• Improves protection in all incident situation

(Haberl et al. @ BMW, Germany, 1989; Wainwright et al., 1994;

Cremer, 1986; Ruter & Hontschik @ Batelle Ins. Germany, 1979)

Slide 5
Plan of Study

slide with text only

Prototype wheelchair integrated occupant restraint system (FEA)

Evaluate seat to back strength of wheelchair seating system (FMVSS 207)

Evaluate strength of seat belt anchors of a concept WIRS (FMVSS 210)

Evaluate capability of seating system and WIRS to withstand occupant restraint loads (WC-19)

Evaluate occupant safety (SAE J2249)

Optimize WIRS characteristics using computer simulation

Slide 6
Concept WIRS

graphic description below

Graphic Description: two pictures: one picture shows a solid model with loads at the bottom and top of the wheelchair integrated restraint structure. This solid model is used to run Finite Element Analysis. The other picture shows the actual prototype of the wheelchair integrated restraint system that was used for dynamic crash testing.

Slide 7
Concept WIRS

graphic description below

Graphic Description: front and rear view photographs of the WIRS on the surrogate wheelchair base used for dynamic sled testing.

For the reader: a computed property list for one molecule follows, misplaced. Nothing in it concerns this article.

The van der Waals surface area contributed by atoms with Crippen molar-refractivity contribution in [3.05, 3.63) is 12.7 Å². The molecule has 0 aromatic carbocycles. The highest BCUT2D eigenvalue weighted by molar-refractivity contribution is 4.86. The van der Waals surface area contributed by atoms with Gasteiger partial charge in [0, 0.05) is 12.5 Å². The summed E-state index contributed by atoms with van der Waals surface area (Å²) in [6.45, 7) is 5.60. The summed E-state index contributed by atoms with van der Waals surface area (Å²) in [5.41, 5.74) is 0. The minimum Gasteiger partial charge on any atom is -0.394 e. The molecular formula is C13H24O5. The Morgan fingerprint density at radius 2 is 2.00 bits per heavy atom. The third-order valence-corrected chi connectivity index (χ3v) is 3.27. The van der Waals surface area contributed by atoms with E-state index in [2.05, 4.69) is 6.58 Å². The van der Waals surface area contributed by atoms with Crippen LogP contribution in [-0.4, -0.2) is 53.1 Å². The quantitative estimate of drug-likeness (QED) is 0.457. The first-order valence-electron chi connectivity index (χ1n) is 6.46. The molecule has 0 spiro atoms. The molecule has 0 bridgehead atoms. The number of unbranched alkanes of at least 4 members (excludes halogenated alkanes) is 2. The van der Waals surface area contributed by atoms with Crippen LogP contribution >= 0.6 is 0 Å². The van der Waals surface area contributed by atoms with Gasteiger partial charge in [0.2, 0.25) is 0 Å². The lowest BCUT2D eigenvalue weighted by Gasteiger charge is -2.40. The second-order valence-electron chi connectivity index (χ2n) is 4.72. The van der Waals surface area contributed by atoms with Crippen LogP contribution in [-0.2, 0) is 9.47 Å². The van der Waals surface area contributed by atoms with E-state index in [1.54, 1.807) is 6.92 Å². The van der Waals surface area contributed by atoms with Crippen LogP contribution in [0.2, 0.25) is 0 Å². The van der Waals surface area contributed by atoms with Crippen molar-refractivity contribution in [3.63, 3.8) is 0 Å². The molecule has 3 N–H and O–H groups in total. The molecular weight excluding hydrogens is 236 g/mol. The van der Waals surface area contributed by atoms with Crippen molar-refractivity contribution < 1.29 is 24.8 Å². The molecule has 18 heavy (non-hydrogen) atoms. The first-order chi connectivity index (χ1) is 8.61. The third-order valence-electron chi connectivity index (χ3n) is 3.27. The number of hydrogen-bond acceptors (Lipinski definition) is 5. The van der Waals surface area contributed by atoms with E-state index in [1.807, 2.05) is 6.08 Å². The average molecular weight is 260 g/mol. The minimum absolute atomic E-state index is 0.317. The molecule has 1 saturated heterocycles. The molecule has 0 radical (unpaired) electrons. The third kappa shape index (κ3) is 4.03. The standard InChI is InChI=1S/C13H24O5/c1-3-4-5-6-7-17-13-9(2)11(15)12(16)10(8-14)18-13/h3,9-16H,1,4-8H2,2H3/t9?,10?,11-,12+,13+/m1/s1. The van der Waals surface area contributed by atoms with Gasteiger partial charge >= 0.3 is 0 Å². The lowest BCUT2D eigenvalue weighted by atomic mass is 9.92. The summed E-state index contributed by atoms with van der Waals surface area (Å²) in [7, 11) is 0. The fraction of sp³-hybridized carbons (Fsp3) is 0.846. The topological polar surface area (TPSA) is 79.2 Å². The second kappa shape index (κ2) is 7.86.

Slide 8
Sled Impact Test

slide with text only

Evaluating the seating system and occupant safety:

Dynamic Sled Impact Setup (20g/30mph)

Hybrid III 50th % male dummy (172.3lb)

Surrogate belt type wheelchair tie-down system

Wheelchair is secured with four point tiedown

WIRS versus fixed vehicle mounted ORS

Compliance with Wheelchair 19 Standard

Compliance with SAE J2249 and GM IARV’s

Slide 9
Dynamic Evaluation?
Test Setup

graphic description below

FWORS: Fixed Wheelchair Occupant Restraint System

Graphic Description: the FWORS picture shows the setup of the wheelchair and occupant restraint system. The occupant restraint system is attached to the exterior. A Hybrid III ATD is restrained by the FWORS

WIRS: Wheelchair Integrated Occupant Restraint System

Graphic Description: the WIRS picture shows the test setup of the wheelchair and occupant restraint system that is attached to the wheelchair itsself. A Hybrid III dummie is restrained by the WIRS.

Slide 10
Dynamic Evaluation FWORS Test Setup

graphic description below

Upper torso restraint location according to SAE J2249

Graphic Description: One picture is a drawing showing the side front and top view of a 50th percentile male wheelchair occupant seated in a wheelchair. This picture was taken from the SAE J2249 standard. It shows the optimal location of the shoulder belt anchor. The optimal anchor location is positioned 300 mm behind the shoulder, 173 mm above the shoulder and 300 mm from the centerline of the body.

WCSS on surrogate base

Graphic Description: the other picture is a photograph showing the surrogate base with the wheelchair seating system attached to it.

Slide 11
FWORS Test Setup

graphic description below